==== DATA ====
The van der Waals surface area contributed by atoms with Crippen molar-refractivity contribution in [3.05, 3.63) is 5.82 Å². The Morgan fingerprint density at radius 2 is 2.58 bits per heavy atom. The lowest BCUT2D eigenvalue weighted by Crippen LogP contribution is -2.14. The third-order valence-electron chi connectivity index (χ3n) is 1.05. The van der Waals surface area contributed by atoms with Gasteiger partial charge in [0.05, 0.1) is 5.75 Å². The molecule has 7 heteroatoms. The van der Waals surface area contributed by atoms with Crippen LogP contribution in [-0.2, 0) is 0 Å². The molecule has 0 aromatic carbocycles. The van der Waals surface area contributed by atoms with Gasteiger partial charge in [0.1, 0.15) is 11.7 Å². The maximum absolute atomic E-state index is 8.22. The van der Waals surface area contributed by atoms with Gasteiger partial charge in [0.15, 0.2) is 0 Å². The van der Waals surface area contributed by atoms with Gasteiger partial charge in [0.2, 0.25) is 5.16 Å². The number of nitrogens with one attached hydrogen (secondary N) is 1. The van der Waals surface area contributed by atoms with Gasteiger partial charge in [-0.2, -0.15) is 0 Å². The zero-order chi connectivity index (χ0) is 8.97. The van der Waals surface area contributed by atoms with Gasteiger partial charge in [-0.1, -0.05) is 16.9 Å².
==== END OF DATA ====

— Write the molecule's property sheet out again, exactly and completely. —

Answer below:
The van der Waals surface area contributed by atoms with Crippen molar-refractivity contribution in [3.05, 3.63) is 5.82 Å². The Morgan fingerprint density at radius 2 is 2.58 bits per heavy atom. The lowest BCUT2D eigenvalue weighted by Crippen LogP contribution is -2.14. The third-order valence-electron chi connectivity index (χ3n) is 1.05. The van der Waals surface area contributed by atoms with Gasteiger partial charge in [0.05, 0.1) is 5.75 Å². The molecule has 7 heteroatoms. The van der Waals surface area contributed by atoms with Crippen LogP contribution in [-0.2, 0) is 0 Å². The molecule has 0 aromatic carbocycles. The van der Waals surface area contributed by atoms with Gasteiger partial charge in [0.1, 0.15) is 11.7 Å². The maximum absolute atomic E-state index is 8.22. The van der Waals surface area contributed by atoms with Gasteiger partial charge in [0.15, 0.2) is 0 Å². The van der Waals surface area contributed by atoms with Gasteiger partial charge in [0.2, 0.25) is 5.16 Å². The number of nitrogens with one attached hydrogen (secondary N) is 1. The van der Waals surface area contributed by atoms with Gasteiger partial charge in [-0.2, -0.15) is 0 Å². The zero-order chi connectivity index (χ0) is 8.97. The van der Waals surface area contributed by atoms with Gasteiger partial charge in [-0.1, -0.05) is 16.9 Å².